Brown turns up budget pressure as deadline nears

FILE -- Gov. Jerry Brown talks to reporters at the Capitol in Sacramento, Calif., Wednesday March 23, 2011.(AP Photo/Rich Pedroncelli)
June 13, 2011 6:12:43 PM PDT
California's budget deadline is fast approaching, and for the first time there is an incentive for lawmakers to get a deal done -- no budget means no paychecks for legislators. The main sticking point continues to be taxes. Monday the governor tried a different strategy for pressuring Republicans.

Gov. Jerry Brown's latest strategy to getting a state budget approved is bringing Republicans to Sacramento to call out GOP lawmakers who refuse to support the extension of temporary tax hikes. They want their party to put up two Republican votes in each House and let Californians to decide whether they want to keep paying a higher sales tax and vehicle license fee, as well as an income tax surcharge, to avoid even deeper budget cuts. They also want the taxes extended until that special election can be held.

"I may not agree with everything in the governor's budget, but it's the best for our students, our children and our communities," said Martha Fluor with the California School Boards Association.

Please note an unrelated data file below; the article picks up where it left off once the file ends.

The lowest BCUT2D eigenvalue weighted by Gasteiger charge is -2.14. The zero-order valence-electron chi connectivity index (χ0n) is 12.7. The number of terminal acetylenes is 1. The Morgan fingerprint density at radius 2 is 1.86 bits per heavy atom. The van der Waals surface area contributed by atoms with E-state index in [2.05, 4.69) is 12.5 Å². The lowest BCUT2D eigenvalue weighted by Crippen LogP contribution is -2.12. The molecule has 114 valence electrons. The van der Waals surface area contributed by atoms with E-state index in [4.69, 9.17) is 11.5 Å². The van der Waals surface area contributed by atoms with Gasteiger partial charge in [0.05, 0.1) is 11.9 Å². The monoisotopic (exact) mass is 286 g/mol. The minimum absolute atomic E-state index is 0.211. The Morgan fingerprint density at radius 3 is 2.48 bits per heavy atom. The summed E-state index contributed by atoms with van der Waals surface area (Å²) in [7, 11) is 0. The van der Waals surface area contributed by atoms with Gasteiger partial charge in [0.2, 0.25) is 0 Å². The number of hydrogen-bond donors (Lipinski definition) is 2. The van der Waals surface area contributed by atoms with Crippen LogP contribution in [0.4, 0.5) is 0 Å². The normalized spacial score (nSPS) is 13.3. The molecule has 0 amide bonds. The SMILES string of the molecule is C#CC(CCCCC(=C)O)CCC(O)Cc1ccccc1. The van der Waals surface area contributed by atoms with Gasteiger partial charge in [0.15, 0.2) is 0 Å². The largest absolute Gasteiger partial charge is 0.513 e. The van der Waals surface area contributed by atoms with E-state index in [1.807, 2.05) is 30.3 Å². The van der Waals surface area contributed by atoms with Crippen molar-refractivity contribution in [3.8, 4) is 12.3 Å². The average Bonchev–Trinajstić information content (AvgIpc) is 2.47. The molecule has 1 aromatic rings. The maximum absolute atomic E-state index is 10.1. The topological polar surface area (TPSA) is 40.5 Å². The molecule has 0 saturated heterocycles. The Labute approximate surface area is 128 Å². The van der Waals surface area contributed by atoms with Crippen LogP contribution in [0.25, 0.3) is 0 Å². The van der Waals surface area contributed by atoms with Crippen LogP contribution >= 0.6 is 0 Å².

"We have a large number of people around here who don't want to cut and don't want to tax," said Brown. "They don't want to do anything."

Republican leaders point the blame right back at the governor's labor union allies, who they say are preventing Brown from agreeing to major government reforms, primarily involving spending and public pensions..

"My caucus members that want reforms have always said they're willing to put it on the ballot, provided we also reform the way we're doing business," said Republican St. Senator Bob Dutton of Rancho Cucamonga who is also the Republican Senate minority leader. "That's the part the governor's not willing to do."

Voter-approved Proposition 25 gave Democrats the ability to pass a budget with a simple majority, but if the plan includes taxes, it still needs a two-thirds vote.

"They can pass a budget right now," said Jon Coupal of the Howard Jarvis Taxpayers Association. "The fact they can't is their problem, quite frankly."

That attitude worries Republicans like Barry Bedwell of the California Grape and Tree Fruit League, who think this is a time their party can influence change in an era when GOP votes are no longer needed for budgets.

"To lose that opportunity and walk away with nothing is even more devastating," said Bedwell. "That, coupled with the fact that I think generally the Republicans can become irrelevant."

With time running out Gov. Brown left the door open to signing a budget with accounting gimmicks, something he promised he wouldn't do.


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